International recognition, Political status, Proposals for a Palestinian state
|Republic of Kosovo||2008||Kosovo declared its independence in 2008. It is recognised by 110 UN members and Taiwan, the Sovereign Military Order of Malta, the Cook Islands, and Niue. The United Nations, as stipulated in Security Council Resolution 1244, has administered the territory since 1999 through the United Nations Interim Administration Mission in Kosovo, with cooperation from the European Union since 2008. It is a member of the International Monetary Fund, World Bank Group, Venice Commission, European Bank for Reconstruction and Development, and the International Olympic Committee, among others.||Serbia claims Kosovo as part of its sovereign territory.|| Foreign relations, missions (of, to)
International recognition; Political status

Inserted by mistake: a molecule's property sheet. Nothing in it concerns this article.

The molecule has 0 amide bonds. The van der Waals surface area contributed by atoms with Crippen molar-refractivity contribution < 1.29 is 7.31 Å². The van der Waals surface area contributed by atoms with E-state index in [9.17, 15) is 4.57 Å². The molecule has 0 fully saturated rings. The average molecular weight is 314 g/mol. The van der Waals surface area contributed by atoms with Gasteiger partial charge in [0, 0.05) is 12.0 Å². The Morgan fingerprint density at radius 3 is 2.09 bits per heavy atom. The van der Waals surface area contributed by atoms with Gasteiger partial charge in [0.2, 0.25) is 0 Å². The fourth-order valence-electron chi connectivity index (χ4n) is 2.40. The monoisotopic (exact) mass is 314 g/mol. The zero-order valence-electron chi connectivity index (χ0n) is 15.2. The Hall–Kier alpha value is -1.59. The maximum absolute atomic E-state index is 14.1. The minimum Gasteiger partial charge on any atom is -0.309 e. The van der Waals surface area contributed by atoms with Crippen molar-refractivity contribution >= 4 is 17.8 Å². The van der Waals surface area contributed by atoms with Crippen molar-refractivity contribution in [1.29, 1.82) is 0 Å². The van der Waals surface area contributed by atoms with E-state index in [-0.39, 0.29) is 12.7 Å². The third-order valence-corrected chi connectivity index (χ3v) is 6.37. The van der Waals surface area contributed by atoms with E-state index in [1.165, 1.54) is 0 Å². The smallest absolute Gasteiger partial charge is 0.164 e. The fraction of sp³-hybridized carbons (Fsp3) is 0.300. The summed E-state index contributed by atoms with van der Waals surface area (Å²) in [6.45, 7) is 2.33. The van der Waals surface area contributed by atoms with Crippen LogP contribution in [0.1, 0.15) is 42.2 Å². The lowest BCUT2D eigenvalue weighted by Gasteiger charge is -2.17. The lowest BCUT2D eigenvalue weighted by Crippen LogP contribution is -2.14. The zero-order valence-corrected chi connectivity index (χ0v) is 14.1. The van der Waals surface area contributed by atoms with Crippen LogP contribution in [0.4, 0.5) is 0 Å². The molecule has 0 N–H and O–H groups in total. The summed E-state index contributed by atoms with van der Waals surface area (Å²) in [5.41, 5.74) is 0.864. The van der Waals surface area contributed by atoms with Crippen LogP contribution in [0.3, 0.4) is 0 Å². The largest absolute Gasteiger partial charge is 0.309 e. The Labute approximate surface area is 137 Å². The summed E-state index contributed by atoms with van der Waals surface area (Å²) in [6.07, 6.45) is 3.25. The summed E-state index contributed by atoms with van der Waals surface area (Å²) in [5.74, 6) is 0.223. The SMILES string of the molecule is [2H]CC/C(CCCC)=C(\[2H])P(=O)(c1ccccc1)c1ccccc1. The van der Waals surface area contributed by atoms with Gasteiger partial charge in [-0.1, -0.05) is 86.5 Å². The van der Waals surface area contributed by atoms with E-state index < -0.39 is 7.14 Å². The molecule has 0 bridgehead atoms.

|Sahrawi Arab Democratic Republic||1976||Both the Sahrawi Arab Democratic Republic (SADR) and Morocco claim sovereignty over the territory of Western Sahara. The SADR, which declared its independence in 1976, has been recognised by 84 UN member states and South Ossetia. 37 states, however, have since retracted or suspended recognition, pending the outcome of a referendum on self-determination. Western Sahara is not recognised as part of Morocco by any state, but some states support the Moroccan autonomy plan. Moroccan "territorial integrity" is favoured by the Arab League. United Nations General Assembly Resolution 34/37 recognised the right of the Western Sahara people to self-determination and recognised also the Polisario Front as the representative of the Western Sahara people. Western Sahara is listed on the United Nations list of Non-Self-Governing Territories.||Morocco claims Western Sahara as part of its sovereign territory.|| Foreign relations, missions (of, to)